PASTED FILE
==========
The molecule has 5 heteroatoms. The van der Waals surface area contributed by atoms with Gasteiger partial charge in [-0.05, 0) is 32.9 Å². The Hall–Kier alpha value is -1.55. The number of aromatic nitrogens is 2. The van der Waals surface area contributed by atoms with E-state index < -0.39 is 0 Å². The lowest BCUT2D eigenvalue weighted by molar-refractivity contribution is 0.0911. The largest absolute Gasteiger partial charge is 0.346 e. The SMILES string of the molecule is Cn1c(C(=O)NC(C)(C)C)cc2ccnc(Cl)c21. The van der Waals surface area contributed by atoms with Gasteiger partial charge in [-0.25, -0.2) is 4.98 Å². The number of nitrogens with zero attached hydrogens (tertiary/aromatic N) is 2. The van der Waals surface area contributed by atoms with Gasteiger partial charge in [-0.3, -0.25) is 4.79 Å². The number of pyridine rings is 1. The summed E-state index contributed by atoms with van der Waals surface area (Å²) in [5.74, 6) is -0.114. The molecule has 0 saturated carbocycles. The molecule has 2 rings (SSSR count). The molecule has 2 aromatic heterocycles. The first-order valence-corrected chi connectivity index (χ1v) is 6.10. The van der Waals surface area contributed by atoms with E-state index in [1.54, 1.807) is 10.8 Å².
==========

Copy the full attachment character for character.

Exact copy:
The molecule has 5 heteroatoms. The van der Waals surface area contributed by atoms with Gasteiger partial charge in [-0.05, 0) is 32.9 Å². The Hall–Kier alpha value is -1.55. The number of aromatic nitrogens is 2. The van der Waals surface area contributed by atoms with E-state index < -0.39 is 0 Å². The lowest BCUT2D eigenvalue weighted by molar-refractivity contribution is 0.0911. The largest absolute Gasteiger partial charge is 0.346 e. The SMILES string of the molecule is Cn1c(C(=O)NC(C)(C)C)cc2ccnc(Cl)c21. The van der Waals surface area contributed by atoms with Gasteiger partial charge in [-0.25, -0.2) is 4.98 Å². The number of nitrogens with zero attached hydrogens (tertiary/aromatic N) is 2. The van der Waals surface area contributed by atoms with Gasteiger partial charge in [-0.3, -0.25) is 4.79 Å². The number of pyridine rings is 1. The summed E-state index contributed by atoms with van der Waals surface area (Å²) in [5.74, 6) is -0.114. The molecule has 0 saturated carbocycles. The molecule has 2 rings (SSSR count). The molecule has 2 aromatic heterocycles. The first-order valence-corrected chi connectivity index (χ1v) is 6.10. The van der Waals surface area contributed by atoms with E-state index in [1.54, 1.807) is 10.8 Å².